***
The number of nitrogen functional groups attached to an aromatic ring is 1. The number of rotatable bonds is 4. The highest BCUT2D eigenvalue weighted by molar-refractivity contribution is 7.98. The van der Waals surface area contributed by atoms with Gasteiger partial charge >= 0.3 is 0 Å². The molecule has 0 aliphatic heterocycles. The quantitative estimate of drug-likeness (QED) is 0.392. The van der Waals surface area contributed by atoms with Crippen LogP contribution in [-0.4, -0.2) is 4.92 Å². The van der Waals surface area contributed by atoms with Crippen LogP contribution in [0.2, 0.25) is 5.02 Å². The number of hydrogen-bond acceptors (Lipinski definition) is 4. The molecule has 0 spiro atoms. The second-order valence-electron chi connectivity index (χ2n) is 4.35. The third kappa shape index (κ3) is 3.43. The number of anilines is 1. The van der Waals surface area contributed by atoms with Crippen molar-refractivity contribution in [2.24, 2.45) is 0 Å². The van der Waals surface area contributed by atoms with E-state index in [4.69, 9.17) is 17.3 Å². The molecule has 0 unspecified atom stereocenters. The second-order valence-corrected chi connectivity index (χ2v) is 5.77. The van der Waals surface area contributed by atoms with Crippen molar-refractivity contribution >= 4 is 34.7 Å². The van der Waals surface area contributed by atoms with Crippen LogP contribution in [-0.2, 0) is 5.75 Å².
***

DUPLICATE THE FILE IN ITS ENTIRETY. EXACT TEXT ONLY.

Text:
The number of nitrogen functional groups attached to an aromatic ring is 1. The number of rotatable bonds is 4. The highest BCUT2D eigenvalue weighted by molar-refractivity contribution is 7.98. The van der Waals surface area contributed by atoms with Gasteiger partial charge >= 0.3 is 0 Å². The molecule has 0 aliphatic heterocycles. The quantitative estimate of drug-likeness (QED) is 0.392. The van der Waals surface area contributed by atoms with Crippen LogP contribution in [-0.4, -0.2) is 4.92 Å². The van der Waals surface area contributed by atoms with Crippen LogP contribution in [0.2, 0.25) is 5.02 Å². The number of hydrogen-bond acceptors (Lipinski definition) is 4. The molecule has 0 spiro atoms. The second-order valence-electron chi connectivity index (χ2n) is 4.35. The third kappa shape index (κ3) is 3.43. The number of anilines is 1. The van der Waals surface area contributed by atoms with Crippen molar-refractivity contribution in [2.24, 2.45) is 0 Å². The van der Waals surface area contributed by atoms with E-state index in [4.69, 9.17) is 17.3 Å². The molecule has 0 unspecified atom stereocenters. The second-order valence-corrected chi connectivity index (χ2v) is 5.77. The van der Waals surface area contributed by atoms with Crippen molar-refractivity contribution >= 4 is 34.7 Å². The van der Waals surface area contributed by atoms with Crippen LogP contribution in [-0.2, 0) is 5.75 Å².